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Daily Rounds: St. Vincent Strike Averted; Prostate Surgery; Budget-Busting Health Mandates; Sheep Safe At MGH

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Strike Is Off The Board — Nurses Reach Tentative Pact — Worcester Telegram & Gazette
WORCESTER — St. Vincent Hospital nurses yesterday scuttled plans for a one-day strike that would have started tomorrow, saying they reached a tentative agreement with hospital management for a three-year contract that includes improved staffing provisions. A vote to ratify the agreement is planned next week. The proposed contract provides that no nurse would care for more than four to five patients during the day and evening, and no more than five patients at night. The nurses’ previous contract allowed nurses to care for up to six patients during the day and evening, and up to seven patients at night, according to a news release.

Swedish Study Finds Surgery For Prostate Cancer Better Than Waiting — NPR Shots Blog
For men diagnosed with prostate cancer, uncertainty about what to do remains a big problem, despite years of research on the options. Now, a Swedish study suggests that radical prostatectomy — complete removal of the prostate gland — is better than "watchful waiting" for the treatment of younger men with low-risk prostate cancer. On the surface, this seems to contradict a U.S. trend toward holding off on surgery and monitoring men who have low-risk cancers with what's called "active surveillance."

How Rich Health Care Mandates Could Bust The Budget — Fortune
If HHS gets the requirement wrong by stuffing those plans with such expensive mandates, it will bust future federal budgets and give small business owners a powerful incentive to cancel coverage. It will also push young people to go uninsured when they're healthy, then buy policies when they're sick — the reverse of the Obama administration's goal of getting as many workers as possible paying into a giant insurance pool. "HHS cannot both make the plans extremely generous, and also make them affordable so that they cover millions more Americans. Those goals contradict one another," says Jonathan Gruber, an MIT economist who helped design health care reform in Massachusetts, and a strong supporter of the original Obama bill. Why are these beams and trusses of health care reform being chosen only now, more than a year after President Obama signed the bill into law?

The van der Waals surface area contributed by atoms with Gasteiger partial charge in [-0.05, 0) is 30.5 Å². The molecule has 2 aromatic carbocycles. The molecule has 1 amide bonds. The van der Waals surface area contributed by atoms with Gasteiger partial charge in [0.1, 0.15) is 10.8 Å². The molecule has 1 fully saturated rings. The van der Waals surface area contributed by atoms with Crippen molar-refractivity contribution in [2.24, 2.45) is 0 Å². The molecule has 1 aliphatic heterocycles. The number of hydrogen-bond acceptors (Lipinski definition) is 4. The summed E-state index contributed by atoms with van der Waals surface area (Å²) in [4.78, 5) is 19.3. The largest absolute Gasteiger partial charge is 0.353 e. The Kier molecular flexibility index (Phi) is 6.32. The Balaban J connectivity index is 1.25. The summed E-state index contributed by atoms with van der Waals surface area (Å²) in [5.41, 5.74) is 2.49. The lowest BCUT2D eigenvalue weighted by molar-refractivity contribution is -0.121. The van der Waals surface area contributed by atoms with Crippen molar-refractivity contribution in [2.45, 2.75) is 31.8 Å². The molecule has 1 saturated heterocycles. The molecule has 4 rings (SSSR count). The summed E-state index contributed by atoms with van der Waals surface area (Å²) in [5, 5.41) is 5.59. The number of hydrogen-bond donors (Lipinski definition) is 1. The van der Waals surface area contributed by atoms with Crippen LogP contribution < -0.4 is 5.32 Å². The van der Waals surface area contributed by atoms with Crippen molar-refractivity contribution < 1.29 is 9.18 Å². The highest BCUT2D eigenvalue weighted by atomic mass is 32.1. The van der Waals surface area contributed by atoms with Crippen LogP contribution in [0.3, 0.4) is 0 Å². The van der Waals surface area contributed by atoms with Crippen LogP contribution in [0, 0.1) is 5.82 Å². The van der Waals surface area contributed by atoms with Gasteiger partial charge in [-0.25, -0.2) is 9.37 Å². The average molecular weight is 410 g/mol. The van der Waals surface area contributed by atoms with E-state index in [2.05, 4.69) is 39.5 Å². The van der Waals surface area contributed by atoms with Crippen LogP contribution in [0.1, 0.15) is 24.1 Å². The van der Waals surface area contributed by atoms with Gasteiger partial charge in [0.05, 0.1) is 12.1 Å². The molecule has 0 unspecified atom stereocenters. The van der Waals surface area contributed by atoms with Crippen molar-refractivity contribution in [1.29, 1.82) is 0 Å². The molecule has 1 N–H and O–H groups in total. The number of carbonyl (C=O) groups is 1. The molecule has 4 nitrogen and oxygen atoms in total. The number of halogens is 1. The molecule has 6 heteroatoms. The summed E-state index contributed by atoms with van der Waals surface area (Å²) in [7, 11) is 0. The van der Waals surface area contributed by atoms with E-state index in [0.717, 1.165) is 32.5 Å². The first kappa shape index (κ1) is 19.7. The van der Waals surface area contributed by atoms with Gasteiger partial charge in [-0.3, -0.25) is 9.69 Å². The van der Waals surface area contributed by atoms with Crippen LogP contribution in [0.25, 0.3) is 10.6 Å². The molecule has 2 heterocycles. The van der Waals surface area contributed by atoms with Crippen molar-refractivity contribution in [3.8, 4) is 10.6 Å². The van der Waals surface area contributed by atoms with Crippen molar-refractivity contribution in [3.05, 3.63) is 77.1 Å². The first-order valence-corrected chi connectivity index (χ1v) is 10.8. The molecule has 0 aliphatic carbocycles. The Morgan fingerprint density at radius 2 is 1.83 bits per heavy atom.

Mass. General stops use of sheep in training program — The Boston Globe's White Coat Notes
Students enrolling in the advanced trauma life support training course provided by Massachusetts General Hospital in October will be learning skills needed to evaluate, resuscitate, and transport trauma patients by practicing on simulators — not on live sheep as past students have done — a hospital spokesman said today.

A Better Medical School Admission Test — The New York Times
But the MCAT has had one major failing in its otherwise brilliant performance: It has been unable to consistently predict personal and professional characteristics. As early as 1946, medical educators were trying to design the MCAT in a way that might tease out such information, but they, and those who followed, were unable to succeed. Now the MCAT is about to undergo its fifth revision, the first in nearly 25 years. Last month, the Association of American Medical Colleges, the national organization that administers the MCAT, released the preliminary recommendations of a 22-member advisory committee that has been studying the issue for the last three years. They recommend, among other things, lengthening the four-and-a-half hour exam by 90 minutes and adding questions on disciplines like sociology and psychology. The new exam would also test analytical and reasoning skills in areas like ethics, philosophy and cross-cultural studies, which could include questions about how someone living in a particular demographic situation, for example, might perceive and interact with others.

This program aired on May 5, 2011. The audio for this program is not available.

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